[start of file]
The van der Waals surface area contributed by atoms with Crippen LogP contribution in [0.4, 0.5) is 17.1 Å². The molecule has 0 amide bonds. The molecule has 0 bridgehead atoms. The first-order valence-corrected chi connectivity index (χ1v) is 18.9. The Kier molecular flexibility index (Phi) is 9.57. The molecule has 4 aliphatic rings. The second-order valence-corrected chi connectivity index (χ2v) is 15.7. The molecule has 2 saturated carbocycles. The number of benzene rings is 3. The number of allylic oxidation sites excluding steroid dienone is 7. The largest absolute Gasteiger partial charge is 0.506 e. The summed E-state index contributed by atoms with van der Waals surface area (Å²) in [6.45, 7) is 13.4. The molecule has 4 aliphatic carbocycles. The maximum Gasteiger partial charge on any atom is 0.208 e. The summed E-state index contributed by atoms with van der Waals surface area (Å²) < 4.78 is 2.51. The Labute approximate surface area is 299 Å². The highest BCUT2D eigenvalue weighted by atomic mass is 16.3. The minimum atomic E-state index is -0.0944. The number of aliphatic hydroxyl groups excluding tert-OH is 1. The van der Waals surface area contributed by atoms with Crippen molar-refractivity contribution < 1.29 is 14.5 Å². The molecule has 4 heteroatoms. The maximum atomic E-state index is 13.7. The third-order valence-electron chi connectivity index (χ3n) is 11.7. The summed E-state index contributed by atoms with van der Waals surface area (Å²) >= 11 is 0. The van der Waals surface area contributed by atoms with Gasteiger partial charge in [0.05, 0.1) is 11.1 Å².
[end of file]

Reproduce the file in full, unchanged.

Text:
The van der Waals surface area contributed by atoms with Crippen LogP contribution in [0.4, 0.5) is 17.1 Å². The molecule has 0 amide bonds. The molecule has 0 bridgehead atoms. The first-order valence-corrected chi connectivity index (χ1v) is 18.9. The Kier molecular flexibility index (Phi) is 9.57. The molecule has 4 aliphatic rings. The second-order valence-corrected chi connectivity index (χ2v) is 15.7. The molecule has 2 saturated carbocycles. The number of benzene rings is 3. The number of allylic oxidation sites excluding steroid dienone is 7. The largest absolute Gasteiger partial charge is 0.506 e. The summed E-state index contributed by atoms with van der Waals surface area (Å²) in [6.45, 7) is 13.4. The molecule has 4 aliphatic carbocycles. The maximum Gasteiger partial charge on any atom is 0.208 e. The summed E-state index contributed by atoms with van der Waals surface area (Å²) < 4.78 is 2.51. The Labute approximate surface area is 299 Å². The highest BCUT2D eigenvalue weighted by atomic mass is 16.3. The minimum atomic E-state index is -0.0944. The number of aliphatic hydroxyl groups excluding tert-OH is 1. The van der Waals surface area contributed by atoms with Crippen molar-refractivity contribution < 1.29 is 14.5 Å². The molecule has 4 heteroatoms. The maximum atomic E-state index is 13.7. The third-order valence-electron chi connectivity index (χ3n) is 11.7. The summed E-state index contributed by atoms with van der Waals surface area (Å²) >= 11 is 0. The van der Waals surface area contributed by atoms with Gasteiger partial charge in [0.05, 0.1) is 11.1 Å².